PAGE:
Conclusions And Relevance: Peripheral artery disease affects approximately 230 million people worldwide and is associated with increased rates of cardiovascular events, lower extremity events, and functional decline compared with that of people without PAD. People with PAD should be treated with the highest dose of statin tolerated, antithrombotic and/or antiplatelet therapy, and exercise.
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http://dx.doi.org/10.1001/jama.2021.2126DOI Listing
June 2021

High Mortality Rates in Medicare Patients After Peripheral Artery Disease Revascularization.

JAMA Intern Med 2021 May 16. Epub 2021 May 16.

Northwestern University Feinberg School of Medicine, Chicago, Illinois.

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http://dx.doi.org/10.1001/jamainternmed.2021.2782DOI Listing
May 2021

Remote Research and Clinical Trial Integrity During and After the Coronavirus Pandemic.

JAMA 2021 05;325(19):1935-1936

Department of Epidemiology, University of Pittsburgh Graduate School of Public Health, Pittsburgh, Pennsylvania.

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http://dx.doi.org/10.1001/jama.2021.4609DOI Listing
May 2021

Sustained physical activity in peripheral artery disease: Associations with disease severity, functional performance, health-related quality of life, and subsequent serious adverse events in the LITE randomized clinical trial.

Vasc Med 2021 Apr 8:1358863X21989430. Epub 2021 Apr 8.

Feinberg School of Medicine, Northwestern University, Chicago, IL, USA.

This study investigated cross-sectional associations of peripheral artery disease (PAD) severity (defined by the ankle-brachial index (ABI)) and amounts of daily sustained physical activity (PA) (defined as > 100 activity counts per minute lasting 5 consecutive minutes or more). This study also investigated associations of amounts of daily sustained PA with 6-minute walk (6MW) distance and the Short Form-36 physical functioning domain (SF-36 PF) score in cross-sectional analyses and with serious adverse events (SAEs) in longitudinal analyses of people with PAD. PA was measured continuously for 10 days using a tri-axial accelerometer at baseline in 277 participants with PAD randomized to the LITE clinical trial. In regression analyses, each 0.15 lower ABI value was associated with a 5.67% decrease in the number of daily bouts of sustained PA (95% CI: 3.85-6.54; < 0.001). Every additional bout of sustained PA per day was associated with a 4.56-meter greater 6MW distance (95% CI: 2.67-6.46; < 0.0001), and a 0.81-point improvement in SF-36 PF score (95% CI: 0.34-1.28; < 0.001). Participants with values of daily bouts of sustained PA below the median had higher rates of SAEs during follow-up, compared to participants above the median (41% vs 24%; = 0.002). In conclusion, among participants with PAD, lower ABI values were associated with fewer bouts of daily sustained PA. A greater number of bouts of daily sustained PA were associated with better 6MW performance and SF-36 PF score, and, in longitudinal analyses, lower rates of SAEs.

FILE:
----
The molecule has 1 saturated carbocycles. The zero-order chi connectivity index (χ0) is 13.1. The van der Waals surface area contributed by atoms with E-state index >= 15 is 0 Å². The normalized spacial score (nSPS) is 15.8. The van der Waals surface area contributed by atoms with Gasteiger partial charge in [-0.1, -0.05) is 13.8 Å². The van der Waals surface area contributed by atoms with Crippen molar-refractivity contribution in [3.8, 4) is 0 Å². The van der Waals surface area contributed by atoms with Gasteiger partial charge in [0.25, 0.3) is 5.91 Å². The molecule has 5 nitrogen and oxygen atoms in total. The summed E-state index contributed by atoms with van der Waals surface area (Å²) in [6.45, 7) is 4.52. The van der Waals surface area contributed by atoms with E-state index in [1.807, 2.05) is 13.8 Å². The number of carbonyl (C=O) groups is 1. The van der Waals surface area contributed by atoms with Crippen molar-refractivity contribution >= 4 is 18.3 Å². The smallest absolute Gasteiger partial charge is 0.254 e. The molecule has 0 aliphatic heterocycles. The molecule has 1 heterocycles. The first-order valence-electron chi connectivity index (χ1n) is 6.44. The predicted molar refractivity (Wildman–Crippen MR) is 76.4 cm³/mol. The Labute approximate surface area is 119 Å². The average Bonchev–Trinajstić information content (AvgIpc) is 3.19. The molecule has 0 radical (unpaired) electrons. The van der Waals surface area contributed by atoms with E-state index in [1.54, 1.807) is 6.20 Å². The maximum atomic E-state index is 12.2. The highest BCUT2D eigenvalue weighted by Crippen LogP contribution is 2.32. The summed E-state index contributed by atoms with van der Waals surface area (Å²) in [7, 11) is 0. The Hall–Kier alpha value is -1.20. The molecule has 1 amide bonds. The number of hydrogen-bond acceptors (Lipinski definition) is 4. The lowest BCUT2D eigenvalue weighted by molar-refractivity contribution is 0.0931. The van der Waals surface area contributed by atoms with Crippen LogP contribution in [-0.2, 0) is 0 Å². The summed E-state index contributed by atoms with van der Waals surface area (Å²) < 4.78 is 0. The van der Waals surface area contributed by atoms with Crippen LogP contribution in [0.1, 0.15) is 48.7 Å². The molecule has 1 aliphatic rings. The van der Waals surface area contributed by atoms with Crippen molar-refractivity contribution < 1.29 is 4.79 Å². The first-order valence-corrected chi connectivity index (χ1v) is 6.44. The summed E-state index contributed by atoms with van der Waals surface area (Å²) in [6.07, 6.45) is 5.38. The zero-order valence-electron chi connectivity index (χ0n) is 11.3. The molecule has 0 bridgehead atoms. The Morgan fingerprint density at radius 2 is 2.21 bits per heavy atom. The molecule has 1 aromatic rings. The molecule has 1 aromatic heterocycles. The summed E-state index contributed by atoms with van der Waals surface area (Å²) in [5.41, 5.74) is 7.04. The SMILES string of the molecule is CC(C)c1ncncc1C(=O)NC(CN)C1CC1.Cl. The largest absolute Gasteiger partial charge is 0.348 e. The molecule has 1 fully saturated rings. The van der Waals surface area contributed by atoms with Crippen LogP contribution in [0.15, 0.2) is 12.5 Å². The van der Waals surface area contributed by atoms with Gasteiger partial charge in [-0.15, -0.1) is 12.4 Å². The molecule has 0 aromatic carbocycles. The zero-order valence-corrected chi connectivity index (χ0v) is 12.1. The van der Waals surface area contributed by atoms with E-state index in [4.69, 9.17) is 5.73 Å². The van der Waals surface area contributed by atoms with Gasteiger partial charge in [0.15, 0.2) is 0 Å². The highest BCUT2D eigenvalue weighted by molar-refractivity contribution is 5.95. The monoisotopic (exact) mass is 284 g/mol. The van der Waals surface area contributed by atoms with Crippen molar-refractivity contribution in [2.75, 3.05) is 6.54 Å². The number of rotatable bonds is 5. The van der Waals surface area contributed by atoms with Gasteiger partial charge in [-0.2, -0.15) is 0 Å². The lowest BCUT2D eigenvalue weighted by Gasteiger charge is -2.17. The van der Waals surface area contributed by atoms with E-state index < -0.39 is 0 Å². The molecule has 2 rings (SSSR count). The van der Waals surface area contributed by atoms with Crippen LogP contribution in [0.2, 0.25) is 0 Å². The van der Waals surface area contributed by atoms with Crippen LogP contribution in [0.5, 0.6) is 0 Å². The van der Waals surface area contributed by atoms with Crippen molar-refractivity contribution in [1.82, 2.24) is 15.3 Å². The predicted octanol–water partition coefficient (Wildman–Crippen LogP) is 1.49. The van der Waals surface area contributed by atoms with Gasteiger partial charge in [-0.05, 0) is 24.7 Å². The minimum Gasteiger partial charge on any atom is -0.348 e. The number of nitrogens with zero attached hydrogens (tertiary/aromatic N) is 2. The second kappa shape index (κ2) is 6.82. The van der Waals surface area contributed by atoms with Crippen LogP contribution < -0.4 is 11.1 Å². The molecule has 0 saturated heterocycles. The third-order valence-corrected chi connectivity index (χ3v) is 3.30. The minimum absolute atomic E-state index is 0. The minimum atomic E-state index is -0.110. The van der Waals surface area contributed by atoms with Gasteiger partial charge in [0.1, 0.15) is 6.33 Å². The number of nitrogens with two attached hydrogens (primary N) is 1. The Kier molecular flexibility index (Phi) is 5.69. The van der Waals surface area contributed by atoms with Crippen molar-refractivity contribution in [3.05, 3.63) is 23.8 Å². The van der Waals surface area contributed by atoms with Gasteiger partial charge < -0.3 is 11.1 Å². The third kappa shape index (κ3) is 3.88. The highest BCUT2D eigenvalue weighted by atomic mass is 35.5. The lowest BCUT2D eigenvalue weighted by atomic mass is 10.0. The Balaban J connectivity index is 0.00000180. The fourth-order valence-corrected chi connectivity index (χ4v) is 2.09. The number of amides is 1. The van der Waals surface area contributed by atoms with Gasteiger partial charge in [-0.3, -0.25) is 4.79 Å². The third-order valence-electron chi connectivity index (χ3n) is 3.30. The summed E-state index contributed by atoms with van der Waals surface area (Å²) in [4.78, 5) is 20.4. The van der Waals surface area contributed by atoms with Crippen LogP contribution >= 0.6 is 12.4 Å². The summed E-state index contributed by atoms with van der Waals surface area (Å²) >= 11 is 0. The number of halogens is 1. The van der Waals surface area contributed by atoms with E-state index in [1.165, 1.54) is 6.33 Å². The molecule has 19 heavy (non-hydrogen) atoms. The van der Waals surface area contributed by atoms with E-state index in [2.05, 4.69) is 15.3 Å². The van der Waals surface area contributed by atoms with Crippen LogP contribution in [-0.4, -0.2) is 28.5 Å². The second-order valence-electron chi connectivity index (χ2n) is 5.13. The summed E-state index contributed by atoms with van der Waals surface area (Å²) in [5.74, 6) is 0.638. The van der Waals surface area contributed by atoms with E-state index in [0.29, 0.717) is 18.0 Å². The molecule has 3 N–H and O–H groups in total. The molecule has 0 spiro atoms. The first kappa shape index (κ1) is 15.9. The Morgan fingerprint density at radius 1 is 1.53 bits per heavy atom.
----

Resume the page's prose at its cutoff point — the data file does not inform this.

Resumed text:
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http://dx.doi.org/10.1177/1358863X21989430DOI Listing
April 2021

Elevated IL-6 and CRP levels are associated with incident self-reported major mobility disability: A pooled analysis of older adults with slow gait speed.

J Gerontol A Biol Sci Med Sci 2021 Apr 5. Epub 2021 Apr 5.

University of Florida, Gainesville, FL.

Background: Elevated Interleukine-6 (IL-6) and C-reactive protein (CRP) are associated with aging-related reductions in physical function, but little is known about their independent and combined relationships with major mobility disability (MMD), defined as the self-reported inability to walk a quarter-mile.

Methods: We estimated the absolute and relative effect of elevated baseline IL-6, CRP, and their combination on self-reported MMD risk among older adults (≥68 years; 59% female) with slow gait speed (<1.0m/s). Participants were MMD-free at baseline. IL-6 and CRP were assessed using a central laboratory. The study combined a cohort of community dwelling high-functioning older adults (Health ABC) with two trials of low-functioning adults at risk of MMD (LIFE-P, LIFE). Analyses utilized Poisson regression for absolute MMD incidence and proportional hazards models for relative risk.

Results: We found higher MMD risk per unit increase in log IL-6 [HR=1.26 (95% CI 1.13 to 1.41)]. IL-6 meeting pre-determined threshold considered to be high (>2.5 pg/mL) was similarly associated with higher risk of MMD [HR=1.31 (95% CI: 1.12 to 1.54)]. Elevated CRP (CRP >3.0 mg/L) was also associated with increased MMD risk [HR=1.38 (95% CI: 1.10 to 1.74)]. The CRP effect was more pronounced among participants with elevated IL-6 [HR=1.62 (95% CI: 1.12 to 2.33)] compared to lower IL-6 levels [HR=1.19 (95% CI: 0.85 to 1.66)].